The following factors were identified:
1. There had been a significant loss of corporate knowledge, experience and risk appreciation within the Army concerning the operation of Twin Otter type aircraft in tropical mountainous areas.
2. No training needs analysis for the exercise had been conducted.
3. The tasking and briefing of the training pilot were incomplete.
4 The training pilot did not adequately assess the skill development needs of the trainees.
5. The supervision of the flight by the training pilot was inadequate.
6. The scale of chart used by the crew was not appropriate for the route they intended to fly.
Final Report:

Crash of a Britten-Norman BN-2A-21 Islander in Begesin: 2 killed

Date & Time: Dec 22, 1995
Type of aircraft:
Operator:
Registration:
P2-NAM
Survivors:
Yes
Schedule:
Madang - Bundi
MSN:
207
YOM:
1970
Location:
Region:
Crew on board:
1
Crew fatalities:
Pax on board:
11
Pax fatalities:
Other fatalities:
Total fatalities:
2
Circumstances:
While approaching Bundi Airport on a flight from Madang, the pilot decided to divert to Begesin Airport for unknown reason. On final approach to Begesin Airstrip, he extended the approach and landed too far down the runway. Unable to stop within the remaining distance, the aircraft overran and crashed in a ravine. The pilot and a passenger were killed.

Crash of a Fokker F28 Fellowship 1000 in Madang

Date & Time: May 31, 1995 at 2210 LT
Type of aircraft:
Operator:
Registration:
P2-ANB
Survivors:
Yes
Schedule:
Port Moresby – Lae – Madang
MSN:
11049
YOM:
1972
Flight number:
PX128
Location:
Region:
Crew on board:
4
Crew fatalities:
Pax on board:
35
Pax fatalities:
Other fatalities:
Total fatalities:
0
Circumstances:
Following an uneventful flight from Lae, the crew started the approach to Madang Airport runway 25. The visibility was limited by night and poor weather conditions. In heavy rain falls, the captain realized that all conditions were not met to land and decided to initiate a go-around. Following a short holding pattern, he started the approach to runway 07. The aircraft landed 300 metres past the runway threshold. On a wet runway surface, the aircraft was unable to stop within the remaining distance, overran and came to rest in a ravine. Due to torrential rain, all 39 occupants preferred to stay in the aircraft and were evacuated few dozen minutes later only. The aircraft was damaged beyond repair.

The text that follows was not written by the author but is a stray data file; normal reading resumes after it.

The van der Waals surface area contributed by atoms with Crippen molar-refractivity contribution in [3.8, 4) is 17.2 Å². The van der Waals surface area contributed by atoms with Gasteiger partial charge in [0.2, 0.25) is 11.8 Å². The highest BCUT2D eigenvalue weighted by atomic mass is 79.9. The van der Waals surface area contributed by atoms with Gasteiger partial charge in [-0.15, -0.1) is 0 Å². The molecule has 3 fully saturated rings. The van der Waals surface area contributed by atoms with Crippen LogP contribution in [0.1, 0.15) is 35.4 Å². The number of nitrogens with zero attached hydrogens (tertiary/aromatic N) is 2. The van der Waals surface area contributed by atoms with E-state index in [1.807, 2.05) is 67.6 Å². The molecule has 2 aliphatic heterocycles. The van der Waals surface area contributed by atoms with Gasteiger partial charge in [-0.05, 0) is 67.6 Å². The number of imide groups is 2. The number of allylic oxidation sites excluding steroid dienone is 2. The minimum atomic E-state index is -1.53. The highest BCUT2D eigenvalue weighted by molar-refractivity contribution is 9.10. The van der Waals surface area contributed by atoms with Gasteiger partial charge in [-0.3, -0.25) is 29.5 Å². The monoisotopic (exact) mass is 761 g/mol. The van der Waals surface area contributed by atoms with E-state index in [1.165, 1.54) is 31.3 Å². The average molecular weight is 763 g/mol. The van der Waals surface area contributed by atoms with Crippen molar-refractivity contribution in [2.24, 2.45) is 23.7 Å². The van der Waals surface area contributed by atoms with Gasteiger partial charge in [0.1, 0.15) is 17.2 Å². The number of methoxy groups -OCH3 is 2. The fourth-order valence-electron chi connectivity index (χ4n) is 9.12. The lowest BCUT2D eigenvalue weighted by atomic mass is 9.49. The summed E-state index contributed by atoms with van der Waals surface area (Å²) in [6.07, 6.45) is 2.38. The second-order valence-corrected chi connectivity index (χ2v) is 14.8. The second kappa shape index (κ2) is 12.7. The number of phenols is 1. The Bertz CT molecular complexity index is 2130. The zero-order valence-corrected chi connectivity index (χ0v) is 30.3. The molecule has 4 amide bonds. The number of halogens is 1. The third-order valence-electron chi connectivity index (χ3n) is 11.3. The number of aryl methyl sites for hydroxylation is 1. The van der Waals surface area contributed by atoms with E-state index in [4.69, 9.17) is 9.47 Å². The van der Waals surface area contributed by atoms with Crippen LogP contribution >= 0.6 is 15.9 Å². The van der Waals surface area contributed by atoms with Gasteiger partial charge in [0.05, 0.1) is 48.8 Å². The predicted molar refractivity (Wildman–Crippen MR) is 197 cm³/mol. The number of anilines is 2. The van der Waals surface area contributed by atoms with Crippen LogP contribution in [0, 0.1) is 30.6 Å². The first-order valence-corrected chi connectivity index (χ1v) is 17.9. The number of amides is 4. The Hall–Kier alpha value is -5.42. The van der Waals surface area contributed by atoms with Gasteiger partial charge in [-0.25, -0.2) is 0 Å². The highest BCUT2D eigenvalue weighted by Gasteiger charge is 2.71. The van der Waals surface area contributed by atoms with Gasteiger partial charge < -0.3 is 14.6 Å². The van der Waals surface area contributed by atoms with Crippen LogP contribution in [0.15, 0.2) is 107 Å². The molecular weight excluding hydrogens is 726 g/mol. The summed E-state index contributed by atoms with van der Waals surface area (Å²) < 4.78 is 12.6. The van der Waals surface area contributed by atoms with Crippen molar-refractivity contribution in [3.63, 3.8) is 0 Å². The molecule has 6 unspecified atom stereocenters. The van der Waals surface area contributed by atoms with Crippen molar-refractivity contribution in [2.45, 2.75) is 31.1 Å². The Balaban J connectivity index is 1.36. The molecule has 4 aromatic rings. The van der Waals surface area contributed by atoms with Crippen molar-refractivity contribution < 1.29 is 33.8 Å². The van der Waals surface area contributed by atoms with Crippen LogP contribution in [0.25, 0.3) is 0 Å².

Probable cause:
The crew adopted a wrong approach configuration, causing the aircraft to land 300 metres past the runway threshold, reducing the landing distance available. The following contributing factors were reported:
- All conditions were not met for a safe landing,
- Wet runway surface,
- Poor braking action,
- Poor weather conditions,
- Limited visibility,
- Aquaplaning,
- Poor flight and approach planning.

Crash of a Britten-Norman BN-2A-21 Islander in Bank: 4 killed

Date & Time: Oct 13, 1993
Type of aircraft:
Operator:
Registration:
P2-HBE
Flight Phase:
Survivors:
No
Site:
Schedule:
Bank - Mount Hagen
MSN:
815
YOM:
1978
Location:
Region:
Crew on board:
2
Crew fatalities:
Pax on board:
2
Pax fatalities:
Other fatalities:
Total fatalities:
4
Circumstances:
After takeoff from Bank Airstrip, while climbing in the Simbai Valley, the twin engine aircraft struck the slope of a mountain and crashed about 5,3 km from Bank Airfield. All four occupants were killed.
Probable cause:
The aircraft did not have sufficient power to complete a steep climb as expected by the crew. Apparently, the aircraft stalled while completing a last turn due to an insufficient speed. Poor judgment on part of the crew.

Crash of a Cessna 402A on Mt Otto

Date & Time: Aug 29, 1986
Type of aircraft:
Operator:
Registration:
P2-GKP
Flight Phase:
Survivors:
Yes
Site:
Schedule:
Madang - Goroka
MSN:
402A-0121
YOM:
1969
Location:
Region:
Crew on board:
1
Crew fatalities:
Pax on board:
2
Pax fatalities:
Other fatalities:
Total fatalities:
0
Circumstances:
The pilot started the descent to Goroka in marginal weather conditions when the aircraft struck trees and crashed on the slope of Mt Otto located 15 km northeast of Goroka Airport. All three occupants were injured and the aircraft was destroyed.

Crash of a Britten-Norman BN-2A Trislander III in Annanberg: 4 killed

Date & Time: Nov 17, 1980
Type of aircraft:
Registration:
VH-BSG
Flight Phase:
Survivors:
Yes
MSN:
279
YOM:
1971
Region:
Crew on board:
1
Crew fatalities:
Pax on board:
15
Pax fatalities:
Other fatalities:
Total fatalities:
4
Circumstances:
After liftoff from Annanberg Airfield, the three engine airplane encountered difficulties to gain height, stalled and crashed in the Ramu River. Four passengers were drowned while 12 other occupants were injured. The aircraft was destroyed.
Probable cause:
The aircraft was overloaded for such takeoff configuration, terrain and airfield.

Crash of a Cessna 402A near Annanberg

Date & Time: Jan 27, 1975
Type of aircraft:
Registration:
P2-SAB
Flight Phase:
MSN:
402A-0061
YOM:
1969
Region:
Crew on board:
0
Crew fatalities:
Pax on board:
0
Pax fatalities:
Other fatalities:
Total fatalities:
0
Circumstances:
Crashed in unknown circumstances in the Ramu River near Annanberg. Crew fate remains unknown.